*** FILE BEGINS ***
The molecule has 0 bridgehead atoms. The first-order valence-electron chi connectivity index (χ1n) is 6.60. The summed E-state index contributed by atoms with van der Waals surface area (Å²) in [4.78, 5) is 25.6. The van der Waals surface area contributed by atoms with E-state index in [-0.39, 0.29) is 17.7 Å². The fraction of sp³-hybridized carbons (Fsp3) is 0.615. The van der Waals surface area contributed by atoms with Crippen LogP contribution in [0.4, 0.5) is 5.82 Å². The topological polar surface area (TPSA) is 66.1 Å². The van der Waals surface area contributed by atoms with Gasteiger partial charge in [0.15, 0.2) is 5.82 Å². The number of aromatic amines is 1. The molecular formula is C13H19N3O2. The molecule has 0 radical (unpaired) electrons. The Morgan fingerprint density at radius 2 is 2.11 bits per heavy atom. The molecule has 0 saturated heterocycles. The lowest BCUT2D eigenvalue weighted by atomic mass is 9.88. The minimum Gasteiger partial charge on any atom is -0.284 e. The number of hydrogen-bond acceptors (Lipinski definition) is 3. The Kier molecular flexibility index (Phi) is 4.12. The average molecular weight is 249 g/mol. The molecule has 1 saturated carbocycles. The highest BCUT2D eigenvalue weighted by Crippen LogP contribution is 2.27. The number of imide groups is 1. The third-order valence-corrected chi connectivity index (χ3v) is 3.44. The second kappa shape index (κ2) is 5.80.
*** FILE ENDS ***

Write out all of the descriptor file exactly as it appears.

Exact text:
The molecule has 0 bridgehead atoms. The first-order valence-electron chi connectivity index (χ1n) is 6.60. The summed E-state index contributed by atoms with van der Waals surface area (Å²) in [4.78, 5) is 25.6. The van der Waals surface area contributed by atoms with E-state index in [-0.39, 0.29) is 17.7 Å². The fraction of sp³-hybridized carbons (Fsp3) is 0.615. The van der Waals surface area contributed by atoms with Crippen LogP contribution in [0.4, 0.5) is 5.82 Å². The topological polar surface area (TPSA) is 66.1 Å². The van der Waals surface area contributed by atoms with Gasteiger partial charge in [0.15, 0.2) is 5.82 Å². The number of aromatic amines is 1. The molecular formula is C13H19N3O2. The molecule has 0 radical (unpaired) electrons. The Morgan fingerprint density at radius 2 is 2.11 bits per heavy atom. The molecule has 0 saturated heterocycles. The lowest BCUT2D eigenvalue weighted by atomic mass is 9.88. The minimum Gasteiger partial charge on any atom is -0.284 e. The number of hydrogen-bond acceptors (Lipinski definition) is 3. The Kier molecular flexibility index (Phi) is 4.12. The average molecular weight is 249 g/mol. The molecule has 1 saturated carbocycles. The highest BCUT2D eigenvalue weighted by Crippen LogP contribution is 2.27. The number of imide groups is 1. The third-order valence-corrected chi connectivity index (χ3v) is 3.44. The second kappa shape index (κ2) is 5.80.